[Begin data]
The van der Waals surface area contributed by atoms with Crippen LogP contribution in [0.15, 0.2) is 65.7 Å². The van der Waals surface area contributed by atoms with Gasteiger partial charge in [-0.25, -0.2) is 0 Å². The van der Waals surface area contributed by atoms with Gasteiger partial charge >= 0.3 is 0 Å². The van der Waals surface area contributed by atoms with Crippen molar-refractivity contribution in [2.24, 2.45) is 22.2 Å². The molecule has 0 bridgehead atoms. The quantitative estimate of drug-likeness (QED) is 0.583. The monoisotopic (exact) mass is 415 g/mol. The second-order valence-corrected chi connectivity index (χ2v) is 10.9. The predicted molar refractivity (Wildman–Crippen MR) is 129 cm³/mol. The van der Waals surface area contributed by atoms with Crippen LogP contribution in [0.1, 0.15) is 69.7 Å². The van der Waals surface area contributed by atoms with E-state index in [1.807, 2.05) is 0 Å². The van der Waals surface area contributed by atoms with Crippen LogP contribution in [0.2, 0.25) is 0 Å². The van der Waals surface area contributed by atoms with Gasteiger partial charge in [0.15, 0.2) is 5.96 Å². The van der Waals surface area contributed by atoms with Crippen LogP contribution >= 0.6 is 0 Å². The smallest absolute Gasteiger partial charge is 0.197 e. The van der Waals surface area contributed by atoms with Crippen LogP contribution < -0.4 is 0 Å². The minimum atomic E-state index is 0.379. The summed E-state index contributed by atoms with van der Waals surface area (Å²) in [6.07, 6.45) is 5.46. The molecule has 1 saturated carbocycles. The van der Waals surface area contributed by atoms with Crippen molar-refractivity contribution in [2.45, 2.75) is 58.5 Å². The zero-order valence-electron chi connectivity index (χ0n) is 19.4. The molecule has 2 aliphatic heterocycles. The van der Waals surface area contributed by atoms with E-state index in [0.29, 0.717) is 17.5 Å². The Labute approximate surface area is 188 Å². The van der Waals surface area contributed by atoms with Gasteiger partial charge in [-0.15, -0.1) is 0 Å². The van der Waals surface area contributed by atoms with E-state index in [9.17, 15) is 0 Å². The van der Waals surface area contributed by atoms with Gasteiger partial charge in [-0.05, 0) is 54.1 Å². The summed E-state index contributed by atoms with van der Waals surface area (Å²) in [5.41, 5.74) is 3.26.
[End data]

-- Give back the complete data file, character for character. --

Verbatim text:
The van der Waals surface area contributed by atoms with Crippen LogP contribution in [0.15, 0.2) is 65.7 Å². The van der Waals surface area contributed by atoms with Gasteiger partial charge in [-0.25, -0.2) is 0 Å². The van der Waals surface area contributed by atoms with Gasteiger partial charge >= 0.3 is 0 Å². The van der Waals surface area contributed by atoms with Crippen molar-refractivity contribution in [2.24, 2.45) is 22.2 Å². The molecule has 0 bridgehead atoms. The quantitative estimate of drug-likeness (QED) is 0.583. The monoisotopic (exact) mass is 415 g/mol. The second-order valence-corrected chi connectivity index (χ2v) is 10.9. The predicted molar refractivity (Wildman–Crippen MR) is 129 cm³/mol. The van der Waals surface area contributed by atoms with Crippen LogP contribution in [0.1, 0.15) is 69.7 Å². The van der Waals surface area contributed by atoms with E-state index in [1.807, 2.05) is 0 Å². The van der Waals surface area contributed by atoms with Crippen LogP contribution in [0.2, 0.25) is 0 Å². The van der Waals surface area contributed by atoms with Gasteiger partial charge in [0.15, 0.2) is 5.96 Å². The van der Waals surface area contributed by atoms with Crippen LogP contribution >= 0.6 is 0 Å². The smallest absolute Gasteiger partial charge is 0.197 e. The van der Waals surface area contributed by atoms with Crippen LogP contribution < -0.4 is 0 Å². The minimum atomic E-state index is 0.379. The summed E-state index contributed by atoms with van der Waals surface area (Å²) in [6.07, 6.45) is 5.46. The molecule has 1 saturated carbocycles. The van der Waals surface area contributed by atoms with Crippen molar-refractivity contribution in [2.45, 2.75) is 58.5 Å². The zero-order valence-electron chi connectivity index (χ0n) is 19.4. The molecule has 2 aliphatic heterocycles. The van der Waals surface area contributed by atoms with E-state index in [0.29, 0.717) is 17.5 Å². The Labute approximate surface area is 188 Å². The van der Waals surface area contributed by atoms with Gasteiger partial charge in [-0.15, -0.1) is 0 Å². The van der Waals surface area contributed by atoms with E-state index in [9.17, 15) is 0 Å². The van der Waals surface area contributed by atoms with Gasteiger partial charge in [-0.05, 0) is 54.1 Å². The summed E-state index contributed by atoms with van der Waals surface area (Å²) in [5.41, 5.74) is 3.26.